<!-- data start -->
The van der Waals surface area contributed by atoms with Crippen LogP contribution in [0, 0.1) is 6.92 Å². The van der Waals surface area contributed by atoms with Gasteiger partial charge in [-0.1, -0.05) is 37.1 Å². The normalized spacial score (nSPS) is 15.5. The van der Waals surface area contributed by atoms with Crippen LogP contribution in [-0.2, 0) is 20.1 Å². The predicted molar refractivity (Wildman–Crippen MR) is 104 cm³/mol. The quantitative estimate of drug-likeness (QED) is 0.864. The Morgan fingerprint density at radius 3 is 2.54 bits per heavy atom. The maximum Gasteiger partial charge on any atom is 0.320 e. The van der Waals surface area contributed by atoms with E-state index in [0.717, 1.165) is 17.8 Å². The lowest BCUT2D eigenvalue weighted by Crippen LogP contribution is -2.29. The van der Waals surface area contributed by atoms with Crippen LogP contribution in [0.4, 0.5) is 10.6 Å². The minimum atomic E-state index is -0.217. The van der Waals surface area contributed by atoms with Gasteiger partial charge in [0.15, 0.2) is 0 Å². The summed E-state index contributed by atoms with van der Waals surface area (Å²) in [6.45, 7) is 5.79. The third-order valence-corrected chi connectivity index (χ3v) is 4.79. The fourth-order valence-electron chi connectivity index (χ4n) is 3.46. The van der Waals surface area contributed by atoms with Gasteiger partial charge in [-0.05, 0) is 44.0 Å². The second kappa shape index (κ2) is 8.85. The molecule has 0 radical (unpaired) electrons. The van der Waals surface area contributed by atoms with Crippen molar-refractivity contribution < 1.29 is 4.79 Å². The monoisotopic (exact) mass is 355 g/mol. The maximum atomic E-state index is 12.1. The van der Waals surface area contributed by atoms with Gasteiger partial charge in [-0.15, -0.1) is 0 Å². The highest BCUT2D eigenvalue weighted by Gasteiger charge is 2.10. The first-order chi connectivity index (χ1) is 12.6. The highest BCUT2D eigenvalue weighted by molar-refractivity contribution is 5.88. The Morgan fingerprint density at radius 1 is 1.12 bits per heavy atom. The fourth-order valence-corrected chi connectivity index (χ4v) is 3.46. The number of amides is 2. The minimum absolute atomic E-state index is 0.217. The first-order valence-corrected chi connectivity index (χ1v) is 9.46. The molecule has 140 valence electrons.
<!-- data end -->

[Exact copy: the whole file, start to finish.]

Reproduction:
The van der Waals surface area contributed by atoms with Crippen LogP contribution in [0, 0.1) is 6.92 Å². The van der Waals surface area contributed by atoms with Gasteiger partial charge in [-0.1, -0.05) is 37.1 Å². The normalized spacial score (nSPS) is 15.5. The van der Waals surface area contributed by atoms with Crippen LogP contribution in [-0.2, 0) is 20.1 Å². The predicted molar refractivity (Wildman–Crippen MR) is 104 cm³/mol. The quantitative estimate of drug-likeness (QED) is 0.864. The Morgan fingerprint density at radius 3 is 2.54 bits per heavy atom. The maximum Gasteiger partial charge on any atom is 0.320 e. The van der Waals surface area contributed by atoms with E-state index in [0.717, 1.165) is 17.8 Å². The lowest BCUT2D eigenvalue weighted by Crippen LogP contribution is -2.29. The van der Waals surface area contributed by atoms with Crippen LogP contribution in [0.4, 0.5) is 10.6 Å². The minimum atomic E-state index is -0.217. The van der Waals surface area contributed by atoms with Gasteiger partial charge in [0.15, 0.2) is 0 Å². The summed E-state index contributed by atoms with van der Waals surface area (Å²) in [6.45, 7) is 5.79. The third-order valence-corrected chi connectivity index (χ3v) is 4.79. The fourth-order valence-electron chi connectivity index (χ4n) is 3.46. The van der Waals surface area contributed by atoms with Gasteiger partial charge in [-0.05, 0) is 44.0 Å². The second kappa shape index (κ2) is 8.85. The molecule has 0 radical (unpaired) electrons. The van der Waals surface area contributed by atoms with Crippen molar-refractivity contribution < 1.29 is 4.79 Å². The monoisotopic (exact) mass is 355 g/mol. The maximum atomic E-state index is 12.1. The van der Waals surface area contributed by atoms with Gasteiger partial charge in [-0.15, -0.1) is 0 Å². The highest BCUT2D eigenvalue weighted by Gasteiger charge is 2.10. The first-order chi connectivity index (χ1) is 12.6. The highest BCUT2D eigenvalue weighted by molar-refractivity contribution is 5.88. The Morgan fingerprint density at radius 1 is 1.12 bits per heavy atom. The fourth-order valence-corrected chi connectivity index (χ4v) is 3.46. The number of amides is 2. The minimum absolute atomic E-state index is 0.217. The first-order valence-corrected chi connectivity index (χ1v) is 9.46. The molecule has 140 valence electrons.